To help one digest the information into more manageable doses, the book is divided into six sections. Chapter one: “Euro-Americans Come to the Central Sierra” gives an overview of the history of the land before it was settled and the devastating effects the settlers had on it. After discussing the gold rush it segues into the primitive days of logging. In the early years the logs were used for small cabins, flumes and fuel, but between the years 1860-1890 when the hard rock mines were in their peak, the demand for timber was insatiable and the Sierra was robbed of much of its prehistoric growth. Between 1855 and 1860 the number of lumber mills in the state had increased from 80 to 320, and by 1880 over one-third of the Sierra forrests on the east slope had disappeared. This eventually caused a public outcry and the Federal Forest Reserve Act in 1891 formed the Sierra, Stanislaus and Tahoe Reserves, which in 1907 were reorganized into 8 national forests: the Plumas, Tahoe, Toiyabe, El Dorado, Stanislaus, Sierra, Inyo and Sequoia.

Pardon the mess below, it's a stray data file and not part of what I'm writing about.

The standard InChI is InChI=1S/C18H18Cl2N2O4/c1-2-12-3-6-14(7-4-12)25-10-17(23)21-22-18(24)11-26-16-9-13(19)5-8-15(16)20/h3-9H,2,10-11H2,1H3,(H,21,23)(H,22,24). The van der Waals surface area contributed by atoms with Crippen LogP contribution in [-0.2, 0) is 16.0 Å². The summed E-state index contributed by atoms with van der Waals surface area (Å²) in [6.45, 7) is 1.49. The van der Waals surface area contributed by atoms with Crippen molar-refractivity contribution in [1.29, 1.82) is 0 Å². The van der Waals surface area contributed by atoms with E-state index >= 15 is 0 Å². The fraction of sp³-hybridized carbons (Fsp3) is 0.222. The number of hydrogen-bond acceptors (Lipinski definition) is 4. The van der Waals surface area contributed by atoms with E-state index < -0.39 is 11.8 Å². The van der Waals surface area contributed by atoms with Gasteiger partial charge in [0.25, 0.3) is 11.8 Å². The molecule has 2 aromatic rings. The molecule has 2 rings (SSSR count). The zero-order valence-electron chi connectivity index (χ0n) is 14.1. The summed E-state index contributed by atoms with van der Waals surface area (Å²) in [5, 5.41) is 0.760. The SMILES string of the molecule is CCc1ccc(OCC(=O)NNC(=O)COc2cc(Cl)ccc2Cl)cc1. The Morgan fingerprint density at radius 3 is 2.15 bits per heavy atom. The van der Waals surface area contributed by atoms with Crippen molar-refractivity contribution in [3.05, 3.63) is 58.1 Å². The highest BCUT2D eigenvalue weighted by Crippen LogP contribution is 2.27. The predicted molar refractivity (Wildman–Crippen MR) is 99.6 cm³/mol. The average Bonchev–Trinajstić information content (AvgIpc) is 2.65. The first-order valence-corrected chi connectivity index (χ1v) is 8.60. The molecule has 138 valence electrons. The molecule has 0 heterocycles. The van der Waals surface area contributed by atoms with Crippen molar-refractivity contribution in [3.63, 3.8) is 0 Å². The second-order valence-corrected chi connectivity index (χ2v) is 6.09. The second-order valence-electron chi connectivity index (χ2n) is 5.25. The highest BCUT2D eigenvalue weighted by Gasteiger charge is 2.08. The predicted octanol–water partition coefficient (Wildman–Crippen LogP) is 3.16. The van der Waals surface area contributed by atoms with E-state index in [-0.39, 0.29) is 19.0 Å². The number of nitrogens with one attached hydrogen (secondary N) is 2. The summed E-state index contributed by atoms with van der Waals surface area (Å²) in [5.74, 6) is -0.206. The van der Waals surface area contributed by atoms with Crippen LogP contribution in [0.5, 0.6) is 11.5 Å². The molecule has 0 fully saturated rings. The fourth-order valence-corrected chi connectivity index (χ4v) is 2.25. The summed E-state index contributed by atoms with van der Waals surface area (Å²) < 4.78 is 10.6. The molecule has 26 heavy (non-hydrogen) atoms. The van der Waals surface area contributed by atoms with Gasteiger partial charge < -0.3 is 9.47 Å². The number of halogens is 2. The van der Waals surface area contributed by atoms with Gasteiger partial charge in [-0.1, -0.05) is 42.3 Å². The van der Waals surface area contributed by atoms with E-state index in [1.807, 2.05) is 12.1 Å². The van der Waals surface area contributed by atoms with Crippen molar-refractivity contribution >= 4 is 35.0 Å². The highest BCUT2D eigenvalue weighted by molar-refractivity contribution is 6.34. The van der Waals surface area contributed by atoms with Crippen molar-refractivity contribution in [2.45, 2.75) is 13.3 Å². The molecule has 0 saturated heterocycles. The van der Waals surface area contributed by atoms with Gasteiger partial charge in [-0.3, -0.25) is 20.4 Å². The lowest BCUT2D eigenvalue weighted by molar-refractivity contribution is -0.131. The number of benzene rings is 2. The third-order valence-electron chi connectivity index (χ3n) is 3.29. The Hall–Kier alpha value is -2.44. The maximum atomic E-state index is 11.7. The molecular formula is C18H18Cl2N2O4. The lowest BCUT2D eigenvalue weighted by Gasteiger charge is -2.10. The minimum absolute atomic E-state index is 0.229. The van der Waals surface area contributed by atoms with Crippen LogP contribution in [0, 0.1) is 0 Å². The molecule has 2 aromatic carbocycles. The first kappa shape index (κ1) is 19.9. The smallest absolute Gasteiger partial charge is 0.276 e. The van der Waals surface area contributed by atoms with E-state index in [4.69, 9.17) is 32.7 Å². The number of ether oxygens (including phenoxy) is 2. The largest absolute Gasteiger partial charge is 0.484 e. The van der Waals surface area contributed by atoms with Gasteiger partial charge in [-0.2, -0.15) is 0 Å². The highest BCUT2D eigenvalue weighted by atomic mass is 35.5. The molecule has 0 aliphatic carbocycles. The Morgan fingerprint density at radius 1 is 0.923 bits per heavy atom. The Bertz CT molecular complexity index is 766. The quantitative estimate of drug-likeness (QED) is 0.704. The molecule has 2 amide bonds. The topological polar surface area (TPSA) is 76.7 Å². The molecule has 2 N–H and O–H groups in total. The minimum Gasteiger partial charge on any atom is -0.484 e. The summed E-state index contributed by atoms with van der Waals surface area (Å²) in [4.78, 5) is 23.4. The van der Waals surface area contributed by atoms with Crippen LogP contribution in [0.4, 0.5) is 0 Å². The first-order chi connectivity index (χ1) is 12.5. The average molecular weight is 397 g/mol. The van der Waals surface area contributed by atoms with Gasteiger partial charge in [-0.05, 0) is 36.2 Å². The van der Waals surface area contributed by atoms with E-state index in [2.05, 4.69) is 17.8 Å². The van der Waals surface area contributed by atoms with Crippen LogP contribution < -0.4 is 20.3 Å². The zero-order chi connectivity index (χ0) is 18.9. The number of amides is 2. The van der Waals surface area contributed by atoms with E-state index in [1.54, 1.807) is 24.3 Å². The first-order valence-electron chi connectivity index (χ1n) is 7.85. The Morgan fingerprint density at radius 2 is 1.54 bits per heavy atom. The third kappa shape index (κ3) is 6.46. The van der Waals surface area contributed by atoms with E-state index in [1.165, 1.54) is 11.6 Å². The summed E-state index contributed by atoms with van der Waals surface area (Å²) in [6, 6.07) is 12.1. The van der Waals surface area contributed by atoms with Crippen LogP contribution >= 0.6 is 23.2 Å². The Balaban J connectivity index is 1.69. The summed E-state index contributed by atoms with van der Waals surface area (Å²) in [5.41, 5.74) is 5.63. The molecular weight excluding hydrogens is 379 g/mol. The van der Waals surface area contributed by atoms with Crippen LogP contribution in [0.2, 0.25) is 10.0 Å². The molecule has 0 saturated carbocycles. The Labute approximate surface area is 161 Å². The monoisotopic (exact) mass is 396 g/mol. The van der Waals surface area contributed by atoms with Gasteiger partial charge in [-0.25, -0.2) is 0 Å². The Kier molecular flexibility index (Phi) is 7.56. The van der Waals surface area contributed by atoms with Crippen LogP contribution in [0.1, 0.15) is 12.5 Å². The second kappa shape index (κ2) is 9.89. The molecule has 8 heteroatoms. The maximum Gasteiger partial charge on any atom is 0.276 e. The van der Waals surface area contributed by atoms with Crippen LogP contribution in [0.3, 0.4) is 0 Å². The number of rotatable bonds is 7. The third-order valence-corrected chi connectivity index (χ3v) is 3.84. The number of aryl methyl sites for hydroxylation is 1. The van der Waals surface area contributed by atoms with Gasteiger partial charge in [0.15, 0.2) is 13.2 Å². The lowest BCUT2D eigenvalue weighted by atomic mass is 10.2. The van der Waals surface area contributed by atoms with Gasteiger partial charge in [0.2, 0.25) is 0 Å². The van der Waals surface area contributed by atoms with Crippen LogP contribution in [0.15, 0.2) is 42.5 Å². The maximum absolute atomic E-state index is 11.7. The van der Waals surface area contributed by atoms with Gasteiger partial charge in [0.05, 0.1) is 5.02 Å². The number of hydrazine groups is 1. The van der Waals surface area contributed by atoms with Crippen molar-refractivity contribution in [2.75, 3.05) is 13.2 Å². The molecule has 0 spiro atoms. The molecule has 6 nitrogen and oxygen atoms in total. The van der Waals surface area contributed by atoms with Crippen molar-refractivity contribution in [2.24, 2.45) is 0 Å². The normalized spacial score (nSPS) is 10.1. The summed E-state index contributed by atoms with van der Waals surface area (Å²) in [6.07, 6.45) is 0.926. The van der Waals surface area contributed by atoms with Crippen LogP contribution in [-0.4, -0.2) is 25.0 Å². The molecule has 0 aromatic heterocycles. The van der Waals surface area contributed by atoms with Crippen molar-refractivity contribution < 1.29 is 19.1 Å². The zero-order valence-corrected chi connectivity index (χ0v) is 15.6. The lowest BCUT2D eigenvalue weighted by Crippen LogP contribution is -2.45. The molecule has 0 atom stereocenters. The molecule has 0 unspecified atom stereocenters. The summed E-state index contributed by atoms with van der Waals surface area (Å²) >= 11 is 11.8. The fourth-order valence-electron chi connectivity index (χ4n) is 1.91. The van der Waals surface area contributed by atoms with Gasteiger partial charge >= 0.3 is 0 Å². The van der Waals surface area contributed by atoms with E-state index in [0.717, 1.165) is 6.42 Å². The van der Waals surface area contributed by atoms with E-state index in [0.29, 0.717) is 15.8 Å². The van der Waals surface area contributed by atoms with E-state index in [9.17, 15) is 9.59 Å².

Chapter 2: “The Early Years of Logging” focuses on the expansion of the logging industry and the various techniques that were produced. Circular saw blades soon replaced the whipsaw and steam engines and boilers soon replaced waterwheel mills and increased production substantially.

Chapter 3: “Early Transportation” was one of my favorite sections of the book as I learned the various ways logs were transported to the mills. At first the logs were dragged by animals, and oxen were the first draught animals employed in the woods. These brawny animals could easily pull 15,000 pounds of dead weight! Mules and horses were also used, but if possible, loggers preferred to float the wood down rivers or flumes. Between 1860-1862 millions of feet of sawed logs, mining timber and cord wood floated down the East Carson River with the spring thaw. There were as many as six log drives each spring, taking an average of 22 days to reach Empire, Nevada. The river was filled with wood six feet deep, stretching a distance of 4 ½ miles upstream. The largest drive was said to have contained 150,000 cords! During this time, the steam donkey, named for the animal it replaced, and road locomotives were also in use, but it’s not until the next chapter the real advances begin.